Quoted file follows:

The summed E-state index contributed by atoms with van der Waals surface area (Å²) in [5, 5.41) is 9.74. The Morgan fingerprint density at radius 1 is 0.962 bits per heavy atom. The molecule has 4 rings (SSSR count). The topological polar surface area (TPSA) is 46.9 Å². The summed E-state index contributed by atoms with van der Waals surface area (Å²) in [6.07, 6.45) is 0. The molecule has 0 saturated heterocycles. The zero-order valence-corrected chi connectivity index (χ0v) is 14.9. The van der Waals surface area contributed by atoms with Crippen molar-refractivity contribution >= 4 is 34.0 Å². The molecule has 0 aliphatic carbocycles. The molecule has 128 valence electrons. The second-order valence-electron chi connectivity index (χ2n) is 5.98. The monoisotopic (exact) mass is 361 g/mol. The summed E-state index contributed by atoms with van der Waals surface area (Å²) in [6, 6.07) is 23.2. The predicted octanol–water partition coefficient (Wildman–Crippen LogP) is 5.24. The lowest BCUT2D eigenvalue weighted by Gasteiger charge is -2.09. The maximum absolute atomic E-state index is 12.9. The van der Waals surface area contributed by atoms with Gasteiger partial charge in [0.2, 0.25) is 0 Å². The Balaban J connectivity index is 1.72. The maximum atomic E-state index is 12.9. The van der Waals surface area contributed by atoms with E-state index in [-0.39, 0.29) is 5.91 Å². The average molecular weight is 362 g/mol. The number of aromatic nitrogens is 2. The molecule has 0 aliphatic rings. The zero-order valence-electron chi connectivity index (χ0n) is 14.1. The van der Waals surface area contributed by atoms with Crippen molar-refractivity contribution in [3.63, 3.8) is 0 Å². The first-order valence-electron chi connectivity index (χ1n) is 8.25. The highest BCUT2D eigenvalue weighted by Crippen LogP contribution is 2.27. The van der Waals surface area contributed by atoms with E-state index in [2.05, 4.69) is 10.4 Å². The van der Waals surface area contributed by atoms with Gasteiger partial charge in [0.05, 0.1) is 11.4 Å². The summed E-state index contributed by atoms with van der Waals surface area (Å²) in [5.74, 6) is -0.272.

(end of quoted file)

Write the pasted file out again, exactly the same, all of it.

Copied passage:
The summed E-state index contributed by atoms with van der Waals surface area (Å²) in [5, 5.41) is 9.74. The Morgan fingerprint density at radius 1 is 0.962 bits per heavy atom. The molecule has 4 rings (SSSR count). The topological polar surface area (TPSA) is 46.9 Å². The summed E-state index contributed by atoms with van der Waals surface area (Å²) in [6.07, 6.45) is 0. The molecule has 0 saturated heterocycles. The zero-order valence-corrected chi connectivity index (χ0v) is 14.9. The van der Waals surface area contributed by atoms with Crippen molar-refractivity contribution >= 4 is 34.0 Å². The molecule has 0 aliphatic carbocycles. The molecule has 128 valence electrons. The second-order valence-electron chi connectivity index (χ2n) is 5.98. The monoisotopic (exact) mass is 361 g/mol. The summed E-state index contributed by atoms with van der Waals surface area (Å²) in [6, 6.07) is 23.2. The predicted octanol–water partition coefficient (Wildman–Crippen LogP) is 5.24. The lowest BCUT2D eigenvalue weighted by Gasteiger charge is -2.09. The maximum absolute atomic E-state index is 12.9. The van der Waals surface area contributed by atoms with Gasteiger partial charge in [0.2, 0.25) is 0 Å². The Balaban J connectivity index is 1.72. The maximum atomic E-state index is 12.9. The van der Waals surface area contributed by atoms with E-state index in [-0.39, 0.29) is 5.91 Å². The average molecular weight is 362 g/mol. The number of aromatic nitrogens is 2. The molecule has 0 aliphatic rings. The zero-order valence-electron chi connectivity index (χ0n) is 14.1. The van der Waals surface area contributed by atoms with Crippen molar-refractivity contribution in [3.63, 3.8) is 0 Å². The first-order valence-electron chi connectivity index (χ1n) is 8.25. The highest BCUT2D eigenvalue weighted by Crippen LogP contribution is 2.27. The van der Waals surface area contributed by atoms with E-state index in [2.05, 4.69) is 10.4 Å². The van der Waals surface area contributed by atoms with Gasteiger partial charge in [0.05, 0.1) is 11.4 Å². The summed E-state index contributed by atoms with van der Waals surface area (Å²) in [5.74, 6) is -0.272.